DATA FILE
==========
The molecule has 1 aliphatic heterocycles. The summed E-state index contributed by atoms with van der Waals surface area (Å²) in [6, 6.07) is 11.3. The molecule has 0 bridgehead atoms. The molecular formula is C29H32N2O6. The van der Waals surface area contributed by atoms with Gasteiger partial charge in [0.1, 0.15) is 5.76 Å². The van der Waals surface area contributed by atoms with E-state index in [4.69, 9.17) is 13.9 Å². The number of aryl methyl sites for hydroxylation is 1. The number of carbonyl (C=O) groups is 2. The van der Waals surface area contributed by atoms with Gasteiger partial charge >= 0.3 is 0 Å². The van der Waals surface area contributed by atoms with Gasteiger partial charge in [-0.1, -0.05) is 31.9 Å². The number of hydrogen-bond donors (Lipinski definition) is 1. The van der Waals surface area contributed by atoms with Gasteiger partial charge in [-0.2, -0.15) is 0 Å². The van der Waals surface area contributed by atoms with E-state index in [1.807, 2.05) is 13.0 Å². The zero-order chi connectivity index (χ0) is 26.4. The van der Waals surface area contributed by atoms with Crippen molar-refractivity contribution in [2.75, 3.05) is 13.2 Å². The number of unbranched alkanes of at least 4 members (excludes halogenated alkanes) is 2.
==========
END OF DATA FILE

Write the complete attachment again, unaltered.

The molecule has 1 aliphatic heterocycles. The summed E-state index contributed by atoms with van der Waals surface area (Å²) in [6, 6.07) is 11.3. The molecule has 0 bridgehead atoms. The molecular formula is C29H32N2O6. The van der Waals surface area contributed by atoms with Gasteiger partial charge in [0.1, 0.15) is 5.76 Å². The van der Waals surface area contributed by atoms with E-state index in [4.69, 9.17) is 13.9 Å². The number of aryl methyl sites for hydroxylation is 1. The number of carbonyl (C=O) groups is 2. The van der Waals surface area contributed by atoms with Gasteiger partial charge >= 0.3 is 0 Å². The van der Waals surface area contributed by atoms with Gasteiger partial charge in [-0.1, -0.05) is 31.9 Å². The number of hydrogen-bond donors (Lipinski definition) is 1. The van der Waals surface area contributed by atoms with Gasteiger partial charge in [-0.2, -0.15) is 0 Å². The van der Waals surface area contributed by atoms with E-state index in [1.807, 2.05) is 13.0 Å². The zero-order chi connectivity index (χ0) is 26.4. The van der Waals surface area contributed by atoms with Crippen molar-refractivity contribution in [2.75, 3.05) is 13.2 Å². The number of unbranched alkanes of at least 4 members (excludes halogenated alkanes) is 2.